Pierre Francois Lacenaire ( 1800 -1836 )
Memoires, Revelations and Poesies, Paris 1836 £500++
Philip John Stead, The Memoirs of Lacenaire, London, Staples Press 1952. $30.
Memoires, Poemes et Lettres, 1968 $20
Like Wainewright, this French dramatist and poet was a thoroughly nasty piece of work –arrogant, egotistical and amoral. An ambitious young writer who dressed like a dandy, he was resentful at the literary success of others he regarded as less gifted than himself, and was determined to live as a libertine on the periphery of polite Parisian society. Late in 1829, after killing a rival in a duel he embarked on an unprofitable life of petty pilfering which led to several short stays in jail interspersed with even briefer periods as a freelance journalist. His criminal career came to a head when he and an accomplice brutally murdered M. Chardon, a well-off fellow criminal, and his mother. Ending up in prison for another crime, he was betrayed by his accomplice, but before being sent for trial was given a private cell where he dashed off the poems and songs that the literary editors had seen fit to reject. In his confession he revealed himself as an unrepentant sociopath:
‘Before killing and after killing, I sleep equally well, and always peacefully. I am about to make an animate being inanimate; that is all. I see a light. I breathe on it, it goes out…’
Before long, like Wainewright, Lacenaire had achieved the notoriety he sought. Gifts and bouquets were sent to his cell. His visitors included scientists, physicians and members of the beau monde – all eager to converse with the cold-blooded killer who wrote poems and songs of love. Retribution eventually came with his conviction for murder and on 9 January 1836 Lacenaire was guillotined before a large crowd. In death he became an exemplar of the romantic who rebelled against bourgeois respectability. Baudelaire idolised him, Dostoevsky based the central figure in Crime and Punishment on him, and his story has been the subject of at least two films.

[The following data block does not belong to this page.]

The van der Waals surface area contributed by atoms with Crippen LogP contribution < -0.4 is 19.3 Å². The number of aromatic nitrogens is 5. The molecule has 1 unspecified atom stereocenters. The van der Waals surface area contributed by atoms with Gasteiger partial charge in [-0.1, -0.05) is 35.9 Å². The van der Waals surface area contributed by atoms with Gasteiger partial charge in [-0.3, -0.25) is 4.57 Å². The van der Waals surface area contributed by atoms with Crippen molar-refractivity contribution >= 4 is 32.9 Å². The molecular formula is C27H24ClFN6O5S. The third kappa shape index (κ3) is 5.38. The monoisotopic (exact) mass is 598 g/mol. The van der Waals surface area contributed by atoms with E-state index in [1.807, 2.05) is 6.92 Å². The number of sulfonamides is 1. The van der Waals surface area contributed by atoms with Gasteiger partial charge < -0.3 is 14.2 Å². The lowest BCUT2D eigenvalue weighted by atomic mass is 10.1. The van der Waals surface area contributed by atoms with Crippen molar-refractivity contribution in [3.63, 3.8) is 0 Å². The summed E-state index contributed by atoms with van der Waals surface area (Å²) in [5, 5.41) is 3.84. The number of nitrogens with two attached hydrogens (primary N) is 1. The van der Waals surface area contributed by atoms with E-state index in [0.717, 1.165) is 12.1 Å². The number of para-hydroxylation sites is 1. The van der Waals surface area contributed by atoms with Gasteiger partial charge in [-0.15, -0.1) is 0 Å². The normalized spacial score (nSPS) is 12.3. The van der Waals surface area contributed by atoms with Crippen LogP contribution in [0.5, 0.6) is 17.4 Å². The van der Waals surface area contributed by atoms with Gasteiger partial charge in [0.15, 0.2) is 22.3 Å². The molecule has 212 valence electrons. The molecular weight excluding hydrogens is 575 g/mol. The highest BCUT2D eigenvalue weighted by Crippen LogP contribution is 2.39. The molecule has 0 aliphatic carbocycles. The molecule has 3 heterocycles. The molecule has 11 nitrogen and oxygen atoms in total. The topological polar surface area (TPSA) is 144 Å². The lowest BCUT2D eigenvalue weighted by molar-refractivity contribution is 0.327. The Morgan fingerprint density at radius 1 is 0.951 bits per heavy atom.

In 1836 Lacenaire’s scandalous Memoires, Revelations & Poesies appeared in a censored edition, which is now extremely rare and sought after. Doubtless there were later editions too, but not one in French currently features on ABE. [R.M. Healey]
Thanks Robin. This is the first of about three postings and I know you are covering the patricidal Richard Dadd - a great favourite.. I also know that your remit is not to do with murderers who were then encouraged to write books by sensationalist publishers, or mass murderers like Stalin and Hitler. Colin Wilson (among others) had a good theory that some murderers (eg Hitler or the Moonlight Killer aka The Texarkana Phantom) were failed creative artists--Hitler a painter, the Texarkana slayer a failed jazzman. Food for thought from the sage of Zennor...Btw the colour pic above is from the 1990 movie 'Lacenaire' starring Daniel Auteuil.